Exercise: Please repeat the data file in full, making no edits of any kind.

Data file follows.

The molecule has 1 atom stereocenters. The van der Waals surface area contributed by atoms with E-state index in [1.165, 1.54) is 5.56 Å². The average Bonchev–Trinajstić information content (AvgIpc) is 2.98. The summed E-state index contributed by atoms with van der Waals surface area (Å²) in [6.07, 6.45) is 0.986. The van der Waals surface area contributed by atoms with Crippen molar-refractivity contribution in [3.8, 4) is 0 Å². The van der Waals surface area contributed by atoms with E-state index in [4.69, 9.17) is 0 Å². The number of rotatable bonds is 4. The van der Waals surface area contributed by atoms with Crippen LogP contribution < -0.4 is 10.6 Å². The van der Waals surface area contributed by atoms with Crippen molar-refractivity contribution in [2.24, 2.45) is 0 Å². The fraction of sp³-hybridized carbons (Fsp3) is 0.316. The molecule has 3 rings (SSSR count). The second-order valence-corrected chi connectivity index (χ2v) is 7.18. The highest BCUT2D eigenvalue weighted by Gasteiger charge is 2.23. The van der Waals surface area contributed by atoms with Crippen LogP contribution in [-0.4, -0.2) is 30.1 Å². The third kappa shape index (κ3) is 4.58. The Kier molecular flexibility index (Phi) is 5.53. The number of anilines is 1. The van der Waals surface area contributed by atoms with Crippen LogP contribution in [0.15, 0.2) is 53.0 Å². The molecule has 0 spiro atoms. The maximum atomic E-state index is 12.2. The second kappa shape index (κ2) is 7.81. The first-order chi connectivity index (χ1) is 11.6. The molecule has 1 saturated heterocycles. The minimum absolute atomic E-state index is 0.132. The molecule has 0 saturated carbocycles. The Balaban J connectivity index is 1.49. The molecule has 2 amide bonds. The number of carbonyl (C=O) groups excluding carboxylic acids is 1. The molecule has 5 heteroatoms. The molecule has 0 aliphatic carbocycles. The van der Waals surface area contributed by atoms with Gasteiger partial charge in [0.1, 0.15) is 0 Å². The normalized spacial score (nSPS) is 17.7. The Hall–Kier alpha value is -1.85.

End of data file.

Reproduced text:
The molecule has 1 atom stereocenters. The van der Waals surface area contributed by atoms with E-state index in [1.165, 1.54) is 5.56 Å². The average Bonchev–Trinajstić information content (AvgIpc) is 2.98. The summed E-state index contributed by atoms with van der Waals surface area (Å²) in [6.07, 6.45) is 0.986. The van der Waals surface area contributed by atoms with Crippen molar-refractivity contribution in [3.8, 4) is 0 Å². The van der Waals surface area contributed by atoms with E-state index in [4.69, 9.17) is 0 Å². The number of rotatable bonds is 4. The van der Waals surface area contributed by atoms with Crippen LogP contribution < -0.4 is 10.6 Å². The van der Waals surface area contributed by atoms with Crippen molar-refractivity contribution in [2.24, 2.45) is 0 Å². The fraction of sp³-hybridized carbons (Fsp3) is 0.316. The molecule has 3 rings (SSSR count). The second-order valence-corrected chi connectivity index (χ2v) is 7.18. The highest BCUT2D eigenvalue weighted by Gasteiger charge is 2.23. The van der Waals surface area contributed by atoms with Crippen LogP contribution in [-0.4, -0.2) is 30.1 Å². The third kappa shape index (κ3) is 4.58. The Kier molecular flexibility index (Phi) is 5.53. The number of anilines is 1. The van der Waals surface area contributed by atoms with Crippen LogP contribution in [0.15, 0.2) is 53.0 Å². The molecule has 0 spiro atoms. The maximum atomic E-state index is 12.2. The second kappa shape index (κ2) is 7.81. The first-order chi connectivity index (χ1) is 11.6. The molecule has 1 saturated heterocycles. The minimum absolute atomic E-state index is 0.132. The molecule has 0 saturated carbocycles. The Balaban J connectivity index is 1.49. The molecule has 2 amide bonds. The number of carbonyl (C=O) groups excluding carboxylic acids is 1. The molecule has 5 heteroatoms. The molecule has 0 aliphatic carbocycles. The van der Waals surface area contributed by atoms with Gasteiger partial charge in [0.1, 0.15) is 0 Å². The normalized spacial score (nSPS) is 17.7. The Hall–Kier alpha value is -1.85.